Is my Will valid?

23rd March 2022



There are several ways of having a Will written. The main thing to consider when choosing a method of Will writing is, is it going to be valid? Whilst most are concerned with the content of the Will itself, many do not know what constitutes a valid Will.

All too often we see that ‘do it yourself’ Wills are not valid, leading to the deceased’s wishes not being followed. If a Will is found to be invalid, it could mean that the estate could be treated as intestate (as if you had died without making a Will). Under the laws of intestacy, your assets are distributed according to a strict set of statutory rules, which may not be what the deceased person intended to happen to their assets.

Another issue that can arise, is when a new Will is written with the intention of cancelling out the previous Will, and then upon death the new Will is found to be invalid. This could mean that the deceased’s old Will is revived and must be followed, therefore any changes made in the new Will cannot be followed.

A very old piece of legislation dating back to 1837, contains the requirements as to what constitutes a valid Will. Section 9 of the Wills Act 1837 (as amended by section 17 of the Administration of Justice Act  1982) states that no Will is valid unless:

  1. It is in writing, and signed by the testator, or by some other person in his presence and by his direction;
  2. The testator intended by his signature to give effect to the Will;
  3. The signature is made or acknowledged by the testator in the presence of two or more witnesses present at the time;
  4. Each witness attests or signs the Will


Case Study 1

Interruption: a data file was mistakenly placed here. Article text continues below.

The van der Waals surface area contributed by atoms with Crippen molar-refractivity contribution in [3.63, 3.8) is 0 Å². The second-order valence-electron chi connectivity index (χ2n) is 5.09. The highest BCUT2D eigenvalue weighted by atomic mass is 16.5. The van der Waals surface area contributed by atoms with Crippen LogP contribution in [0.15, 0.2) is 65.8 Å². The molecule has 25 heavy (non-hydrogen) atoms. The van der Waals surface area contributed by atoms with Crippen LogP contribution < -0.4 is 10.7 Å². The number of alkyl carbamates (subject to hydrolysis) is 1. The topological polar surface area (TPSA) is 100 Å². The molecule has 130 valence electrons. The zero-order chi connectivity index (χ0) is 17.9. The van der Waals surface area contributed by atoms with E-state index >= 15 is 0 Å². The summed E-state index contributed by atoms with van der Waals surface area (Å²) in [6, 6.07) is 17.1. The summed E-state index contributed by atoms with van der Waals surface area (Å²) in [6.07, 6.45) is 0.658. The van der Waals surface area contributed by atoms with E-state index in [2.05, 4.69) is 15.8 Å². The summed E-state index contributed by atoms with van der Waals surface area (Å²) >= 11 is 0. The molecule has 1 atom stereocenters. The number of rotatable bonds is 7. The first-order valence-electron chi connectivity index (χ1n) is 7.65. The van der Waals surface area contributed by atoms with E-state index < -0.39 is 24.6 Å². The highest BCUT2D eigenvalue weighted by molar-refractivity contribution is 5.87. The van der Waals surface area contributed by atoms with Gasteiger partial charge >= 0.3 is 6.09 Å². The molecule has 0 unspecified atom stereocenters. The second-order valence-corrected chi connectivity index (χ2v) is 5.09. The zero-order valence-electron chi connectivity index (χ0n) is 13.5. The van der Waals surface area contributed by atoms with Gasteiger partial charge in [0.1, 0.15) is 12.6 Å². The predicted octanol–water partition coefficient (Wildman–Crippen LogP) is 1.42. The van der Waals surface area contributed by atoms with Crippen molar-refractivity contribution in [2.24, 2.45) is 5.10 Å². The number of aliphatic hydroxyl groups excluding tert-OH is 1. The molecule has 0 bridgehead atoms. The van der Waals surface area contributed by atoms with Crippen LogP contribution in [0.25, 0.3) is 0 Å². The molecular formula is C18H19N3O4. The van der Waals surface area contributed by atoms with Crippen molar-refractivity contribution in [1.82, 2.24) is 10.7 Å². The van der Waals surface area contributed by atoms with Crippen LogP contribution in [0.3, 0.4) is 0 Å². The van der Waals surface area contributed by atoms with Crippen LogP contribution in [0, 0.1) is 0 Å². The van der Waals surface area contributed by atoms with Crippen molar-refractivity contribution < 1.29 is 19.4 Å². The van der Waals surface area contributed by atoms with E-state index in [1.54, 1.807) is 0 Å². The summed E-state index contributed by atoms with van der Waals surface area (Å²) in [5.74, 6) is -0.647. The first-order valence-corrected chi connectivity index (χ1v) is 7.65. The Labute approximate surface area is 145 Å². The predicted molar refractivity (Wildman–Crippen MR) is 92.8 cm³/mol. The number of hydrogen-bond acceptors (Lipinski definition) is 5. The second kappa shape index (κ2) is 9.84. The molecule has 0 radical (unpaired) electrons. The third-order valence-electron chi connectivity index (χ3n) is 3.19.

Bob had previously made a Will with a firm of solicitors in 2018. In 2020, Bob wanted to make some significant changes to his Will, such as removing one of his children and changing some cash gifts to his grandchildren. Instead of instructing a solicitor, Bob decided that he would re-write his own Will; Bob died later that year. The executor provided us with the re-written Will, which on the face of it looked like a valid Will. Bob had signed the Will and there were signatures of two witnesses. The two witnesses were Bob’s carers, it was later discovered that when Bob signed his Will, only one of the witnesses was present. The second witness signed the Will later the same day.  Unfortunately, as both witnesses were not present at the time Bob signed the Will, it was not executed in accordance with section 9 of the Wills Act 1837 and therefore was not valid. What this meant was that Bob’s previous Will was his last valid Will and his executor had to follow the old Will and not the current wishes that Bob had wanted.


Case Study 2

Ian made a do it yourself Will using a ‘Will Pack’ from a local stationer. Ian had three children, one of whom he had been estranged from for over 20 years. His Will had stated that his estate was to be divided between his other two children. Ian had signed the Will, but only had one witness which was later discovered to be the post person. As Ian never left his home, the post person was the only person he had contact with. Unfortunately, the Will was invalid as it was not signed in accordance with section 9 of the Wills Act. It meant that Ian died intestate, i.e without a valid Will, meaning that his assets are distributed under the rules of intestacy. Under these rules it meant that Ian’s estate had to be divided equally between all three children, which included the child he had been estranged from for over 20 years. This was clearly not what Ian would have wanted.


Making a Will is a decision that will have major implications for your family when you are gone. All solicitors have professional qualifications and are stringently supervised by the Law Society. We properly understand the rules associated with ensuring your Will is valid. Contact Rebekah directly for specialist advice on making or updating your Will, by email or by phone 01945 468707.


Find out more about Rebekah Crockford

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This article aims to supply general information, but it is not intended to constitute advice. Every effort is made to ensure that the law referred to is correct at the date of publication and to avoid any statement which may mislead. However, no duty of care is assumed to any person and no liability is accepted for any omission or inaccuracy. Always seek advice specific to your own circumstances.  Fraser Dawbarns LLP are always happy to provide such advice.

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